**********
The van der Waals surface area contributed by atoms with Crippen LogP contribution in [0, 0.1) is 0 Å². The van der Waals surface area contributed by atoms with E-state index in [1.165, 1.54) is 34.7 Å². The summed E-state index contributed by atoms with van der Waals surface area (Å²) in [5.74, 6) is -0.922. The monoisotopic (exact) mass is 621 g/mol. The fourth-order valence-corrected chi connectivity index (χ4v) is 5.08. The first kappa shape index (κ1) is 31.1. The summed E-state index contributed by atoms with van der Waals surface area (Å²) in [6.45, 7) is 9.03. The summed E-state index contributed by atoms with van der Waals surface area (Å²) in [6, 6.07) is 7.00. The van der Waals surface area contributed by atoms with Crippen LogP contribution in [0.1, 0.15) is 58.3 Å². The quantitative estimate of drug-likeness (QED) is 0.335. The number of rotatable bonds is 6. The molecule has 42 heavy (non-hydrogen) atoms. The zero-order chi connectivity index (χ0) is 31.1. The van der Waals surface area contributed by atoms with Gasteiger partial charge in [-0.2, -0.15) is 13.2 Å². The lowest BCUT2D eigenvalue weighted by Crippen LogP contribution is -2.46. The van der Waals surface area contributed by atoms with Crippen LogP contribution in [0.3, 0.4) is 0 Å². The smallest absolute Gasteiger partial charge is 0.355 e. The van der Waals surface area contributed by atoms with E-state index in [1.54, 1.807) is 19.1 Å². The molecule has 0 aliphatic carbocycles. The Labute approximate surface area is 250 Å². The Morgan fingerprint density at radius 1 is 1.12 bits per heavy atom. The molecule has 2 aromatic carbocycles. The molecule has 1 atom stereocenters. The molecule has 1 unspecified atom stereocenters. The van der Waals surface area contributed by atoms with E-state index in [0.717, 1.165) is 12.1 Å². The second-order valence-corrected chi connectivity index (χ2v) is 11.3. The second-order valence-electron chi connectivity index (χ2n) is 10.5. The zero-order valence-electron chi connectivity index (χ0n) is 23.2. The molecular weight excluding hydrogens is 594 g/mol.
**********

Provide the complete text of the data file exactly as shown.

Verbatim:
The van der Waals surface area contributed by atoms with Crippen LogP contribution in [0, 0.1) is 0 Å². The van der Waals surface area contributed by atoms with E-state index in [1.165, 1.54) is 34.7 Å². The summed E-state index contributed by atoms with van der Waals surface area (Å²) in [5.74, 6) is -0.922. The monoisotopic (exact) mass is 621 g/mol. The fourth-order valence-corrected chi connectivity index (χ4v) is 5.08. The first kappa shape index (κ1) is 31.1. The summed E-state index contributed by atoms with van der Waals surface area (Å²) in [6.45, 7) is 9.03. The summed E-state index contributed by atoms with van der Waals surface area (Å²) in [6, 6.07) is 7.00. The van der Waals surface area contributed by atoms with Crippen LogP contribution in [0.1, 0.15) is 58.3 Å². The quantitative estimate of drug-likeness (QED) is 0.335. The number of rotatable bonds is 6. The molecule has 42 heavy (non-hydrogen) atoms. The zero-order chi connectivity index (χ0) is 31.1. The van der Waals surface area contributed by atoms with Gasteiger partial charge in [-0.2, -0.15) is 13.2 Å². The lowest BCUT2D eigenvalue weighted by Crippen LogP contribution is -2.46. The van der Waals surface area contributed by atoms with Crippen LogP contribution in [0.3, 0.4) is 0 Å². The smallest absolute Gasteiger partial charge is 0.355 e. The van der Waals surface area contributed by atoms with E-state index in [1.54, 1.807) is 19.1 Å². The molecule has 0 aliphatic carbocycles. The Labute approximate surface area is 250 Å². The Morgan fingerprint density at radius 1 is 1.12 bits per heavy atom. The molecule has 2 aromatic carbocycles. The molecule has 1 atom stereocenters. The molecule has 1 unspecified atom stereocenters. The van der Waals surface area contributed by atoms with E-state index in [0.717, 1.165) is 12.1 Å². The second-order valence-corrected chi connectivity index (χ2v) is 11.3. The second-order valence-electron chi connectivity index (χ2n) is 10.5. The zero-order valence-electron chi connectivity index (χ0n) is 23.2. The molecular weight excluding hydrogens is 594 g/mol.